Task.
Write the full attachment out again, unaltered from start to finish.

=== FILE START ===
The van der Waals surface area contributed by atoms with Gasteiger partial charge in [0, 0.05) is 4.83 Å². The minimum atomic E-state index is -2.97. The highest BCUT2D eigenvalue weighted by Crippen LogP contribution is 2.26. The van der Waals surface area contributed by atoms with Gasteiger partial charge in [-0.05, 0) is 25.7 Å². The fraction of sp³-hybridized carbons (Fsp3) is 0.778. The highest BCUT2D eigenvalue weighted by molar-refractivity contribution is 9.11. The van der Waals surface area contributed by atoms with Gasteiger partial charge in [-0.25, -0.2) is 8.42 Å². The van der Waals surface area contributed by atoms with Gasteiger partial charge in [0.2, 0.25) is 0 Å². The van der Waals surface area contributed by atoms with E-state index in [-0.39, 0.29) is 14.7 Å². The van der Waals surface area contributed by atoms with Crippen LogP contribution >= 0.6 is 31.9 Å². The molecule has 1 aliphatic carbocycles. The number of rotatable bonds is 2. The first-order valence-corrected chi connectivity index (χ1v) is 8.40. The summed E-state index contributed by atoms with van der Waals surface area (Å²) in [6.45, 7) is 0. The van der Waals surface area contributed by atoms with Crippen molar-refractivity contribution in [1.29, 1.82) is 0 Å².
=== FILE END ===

The van der Waals surface area contributed by atoms with Gasteiger partial charge in [0, 0.05) is 4.83 Å². The minimum atomic E-state index is -2.97. The highest BCUT2D eigenvalue weighted by Crippen LogP contribution is 2.26. The van der Waals surface area contributed by atoms with Gasteiger partial charge in [-0.05, 0) is 25.7 Å². The fraction of sp³-hybridized carbons (Fsp3) is 0.778. The highest BCUT2D eigenvalue weighted by molar-refractivity contribution is 9.11. The van der Waals surface area contributed by atoms with Gasteiger partial charge in [-0.25, -0.2) is 8.42 Å². The van der Waals surface area contributed by atoms with Gasteiger partial charge in [0.2, 0.25) is 0 Å². The van der Waals surface area contributed by atoms with E-state index in [-0.39, 0.29) is 14.7 Å². The van der Waals surface area contributed by atoms with Crippen LogP contribution >= 0.6 is 31.9 Å². The molecule has 1 aliphatic carbocycles. The number of rotatable bonds is 2. The first-order valence-corrected chi connectivity index (χ1v) is 8.40. The summed E-state index contributed by atoms with van der Waals surface area (Å²) in [6.45, 7) is 0. The van der Waals surface area contributed by atoms with Crippen molar-refractivity contribution in [1.29, 1.82) is 0 Å².